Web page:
Construction and Usage of a Human Body Common Coordinate Framework Comprising Clinical, Semantic, and Spatial Ontologies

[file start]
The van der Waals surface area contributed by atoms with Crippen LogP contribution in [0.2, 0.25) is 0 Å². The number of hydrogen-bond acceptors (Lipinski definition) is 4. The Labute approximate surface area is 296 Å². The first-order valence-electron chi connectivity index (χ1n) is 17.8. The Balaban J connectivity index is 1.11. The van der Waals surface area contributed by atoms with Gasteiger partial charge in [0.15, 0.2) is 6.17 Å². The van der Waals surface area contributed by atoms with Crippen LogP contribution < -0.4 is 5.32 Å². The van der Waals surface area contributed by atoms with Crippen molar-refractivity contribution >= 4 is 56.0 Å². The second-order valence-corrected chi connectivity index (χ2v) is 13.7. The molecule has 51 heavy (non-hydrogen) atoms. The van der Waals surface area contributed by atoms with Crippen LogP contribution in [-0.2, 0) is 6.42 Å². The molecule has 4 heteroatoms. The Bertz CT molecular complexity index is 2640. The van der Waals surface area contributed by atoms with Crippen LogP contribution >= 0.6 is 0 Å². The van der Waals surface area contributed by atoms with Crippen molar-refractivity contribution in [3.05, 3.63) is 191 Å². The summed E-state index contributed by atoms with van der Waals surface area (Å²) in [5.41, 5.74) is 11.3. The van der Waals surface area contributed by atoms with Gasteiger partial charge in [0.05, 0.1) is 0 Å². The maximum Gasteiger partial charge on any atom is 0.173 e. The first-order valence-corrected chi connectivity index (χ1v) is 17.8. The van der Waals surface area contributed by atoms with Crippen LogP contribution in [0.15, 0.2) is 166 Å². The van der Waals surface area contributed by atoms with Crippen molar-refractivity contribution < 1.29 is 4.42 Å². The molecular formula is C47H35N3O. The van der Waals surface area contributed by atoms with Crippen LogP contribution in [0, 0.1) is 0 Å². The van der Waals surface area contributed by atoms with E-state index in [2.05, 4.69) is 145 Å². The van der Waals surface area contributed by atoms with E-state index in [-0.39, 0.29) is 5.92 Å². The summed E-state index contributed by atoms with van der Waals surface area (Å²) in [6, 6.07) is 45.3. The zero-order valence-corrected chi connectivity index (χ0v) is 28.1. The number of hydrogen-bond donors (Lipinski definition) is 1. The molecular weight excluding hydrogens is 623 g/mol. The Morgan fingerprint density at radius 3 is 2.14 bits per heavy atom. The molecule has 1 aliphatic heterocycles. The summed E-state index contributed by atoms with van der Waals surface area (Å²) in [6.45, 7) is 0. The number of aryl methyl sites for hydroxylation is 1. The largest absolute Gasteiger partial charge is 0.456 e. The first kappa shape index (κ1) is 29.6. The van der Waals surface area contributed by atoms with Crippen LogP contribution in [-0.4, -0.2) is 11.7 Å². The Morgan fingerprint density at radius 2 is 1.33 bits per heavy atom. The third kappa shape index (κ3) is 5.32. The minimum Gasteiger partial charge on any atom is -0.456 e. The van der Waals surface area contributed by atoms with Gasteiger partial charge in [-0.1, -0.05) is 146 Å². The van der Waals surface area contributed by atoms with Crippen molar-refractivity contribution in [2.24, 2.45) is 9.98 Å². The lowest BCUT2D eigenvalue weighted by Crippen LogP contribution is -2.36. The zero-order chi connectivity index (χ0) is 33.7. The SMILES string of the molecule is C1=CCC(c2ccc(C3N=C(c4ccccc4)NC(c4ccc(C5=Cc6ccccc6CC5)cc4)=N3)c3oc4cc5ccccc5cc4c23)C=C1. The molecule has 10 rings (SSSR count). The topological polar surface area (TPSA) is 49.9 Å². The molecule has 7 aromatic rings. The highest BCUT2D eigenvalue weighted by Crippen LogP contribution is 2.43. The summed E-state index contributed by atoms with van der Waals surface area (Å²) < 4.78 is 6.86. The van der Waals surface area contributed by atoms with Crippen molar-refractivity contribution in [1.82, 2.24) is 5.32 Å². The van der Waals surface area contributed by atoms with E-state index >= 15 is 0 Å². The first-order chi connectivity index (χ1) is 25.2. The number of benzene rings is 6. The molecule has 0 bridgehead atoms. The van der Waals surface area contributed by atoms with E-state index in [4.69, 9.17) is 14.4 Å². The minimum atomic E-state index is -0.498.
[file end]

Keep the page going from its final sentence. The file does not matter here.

The National Institutes of Health's (NIH) Human Biomolecular Atlas Program (HuBMAP) aims to create a comprehensive high-resolution atlas of all the cells in the healthy human body. Multiple laboratories across the United States are collecting tissue specimens from different organs of donors who vary in sex, age, and body size... Integrating and harmonizing the data derived from these samples and 'mapping' them into a common three-dimensional (3D) space is a major challenge. The key to making this possible is a 'Common Coordinate Framework' (CCF), which provides a semantically annotated, 3D reference system for the entire body. The CCF enables contributors to HuBMAP to 'register' specimens and datasets within a common spatial reference system, and it supports a standardized way to query and 'explore' data in a spatially and semantically explicit manner. [...] This paper describes the construction and usage of a CCF for the human body and its reference implementation in HuBMAP. The CCF consists of (1) a CCF Clinical Ontology, which provides metadata about the specimen and donor (the 'who'); (2) a CCF Semantic Ontology, which describes 'what' part of the body a sample came from and details anatomical structures, cell types, and biomarkers (ASCT+B); and (3) a CCF Spatial Ontology, which indicates 'where' a tissue sample is located in a 3D coordinate system. An initial version of all three CCF ontologies has been implemented for the first HuBMAP Portal release. It was successfully used by Tissue Mapping Centers to semantically annotate and spatially register 48 kidney and spleen tissue blocks. The blocks can be queried and explored in their clinical, semantic, and spatial context via the CCF user interface in the HuBMAP Portal. read more

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